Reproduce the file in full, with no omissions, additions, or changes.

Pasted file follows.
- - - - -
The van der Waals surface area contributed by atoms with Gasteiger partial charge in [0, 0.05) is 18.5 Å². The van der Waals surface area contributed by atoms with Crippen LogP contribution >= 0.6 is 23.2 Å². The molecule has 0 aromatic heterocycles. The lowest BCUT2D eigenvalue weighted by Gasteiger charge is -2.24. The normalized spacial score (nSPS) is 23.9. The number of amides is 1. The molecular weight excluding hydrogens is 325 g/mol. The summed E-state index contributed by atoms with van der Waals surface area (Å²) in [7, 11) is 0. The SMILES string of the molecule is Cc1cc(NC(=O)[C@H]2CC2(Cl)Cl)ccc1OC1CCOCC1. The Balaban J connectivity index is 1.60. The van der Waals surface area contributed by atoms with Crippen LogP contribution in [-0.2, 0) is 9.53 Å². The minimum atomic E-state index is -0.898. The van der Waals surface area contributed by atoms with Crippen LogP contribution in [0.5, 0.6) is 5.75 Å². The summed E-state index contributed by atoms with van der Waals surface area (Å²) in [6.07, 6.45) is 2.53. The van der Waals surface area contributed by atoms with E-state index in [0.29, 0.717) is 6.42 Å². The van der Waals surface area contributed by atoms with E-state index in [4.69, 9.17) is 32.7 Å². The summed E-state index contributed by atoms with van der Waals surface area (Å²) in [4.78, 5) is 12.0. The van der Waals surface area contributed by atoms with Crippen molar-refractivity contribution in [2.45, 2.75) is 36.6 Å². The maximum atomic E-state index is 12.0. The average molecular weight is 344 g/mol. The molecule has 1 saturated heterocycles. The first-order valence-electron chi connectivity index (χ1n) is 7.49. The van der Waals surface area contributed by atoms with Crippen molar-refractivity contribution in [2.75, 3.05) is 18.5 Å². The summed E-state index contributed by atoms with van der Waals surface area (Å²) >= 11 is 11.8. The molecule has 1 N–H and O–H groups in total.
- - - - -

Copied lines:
The van der Waals surface area contributed by atoms with Gasteiger partial charge in [0, 0.05) is 18.5 Å². The van der Waals surface area contributed by atoms with Crippen LogP contribution >= 0.6 is 23.2 Å². The molecule has 0 aromatic heterocycles. The lowest BCUT2D eigenvalue weighted by Gasteiger charge is -2.24. The normalized spacial score (nSPS) is 23.9. The number of amides is 1. The molecular weight excluding hydrogens is 325 g/mol. The summed E-state index contributed by atoms with van der Waals surface area (Å²) in [7, 11) is 0. The SMILES string of the molecule is Cc1cc(NC(=O)[C@H]2CC2(Cl)Cl)ccc1OC1CCOCC1. The Balaban J connectivity index is 1.60. The van der Waals surface area contributed by atoms with Crippen LogP contribution in [-0.2, 0) is 9.53 Å². The minimum atomic E-state index is -0.898. The van der Waals surface area contributed by atoms with Crippen LogP contribution in [0.5, 0.6) is 5.75 Å². The summed E-state index contributed by atoms with van der Waals surface area (Å²) in [6.07, 6.45) is 2.53. The van der Waals surface area contributed by atoms with E-state index in [0.29, 0.717) is 6.42 Å². The van der Waals surface area contributed by atoms with E-state index in [4.69, 9.17) is 32.7 Å². The summed E-state index contributed by atoms with van der Waals surface area (Å²) in [4.78, 5) is 12.0. The van der Waals surface area contributed by atoms with Crippen molar-refractivity contribution in [2.45, 2.75) is 36.6 Å². The maximum atomic E-state index is 12.0. The average molecular weight is 344 g/mol. The molecule has 1 saturated heterocycles. The first-order valence-electron chi connectivity index (χ1n) is 7.49. The van der Waals surface area contributed by atoms with Crippen molar-refractivity contribution in [2.75, 3.05) is 18.5 Å². The summed E-state index contributed by atoms with van der Waals surface area (Å²) >= 11 is 11.8. The molecule has 1 N–H and O–H groups in total.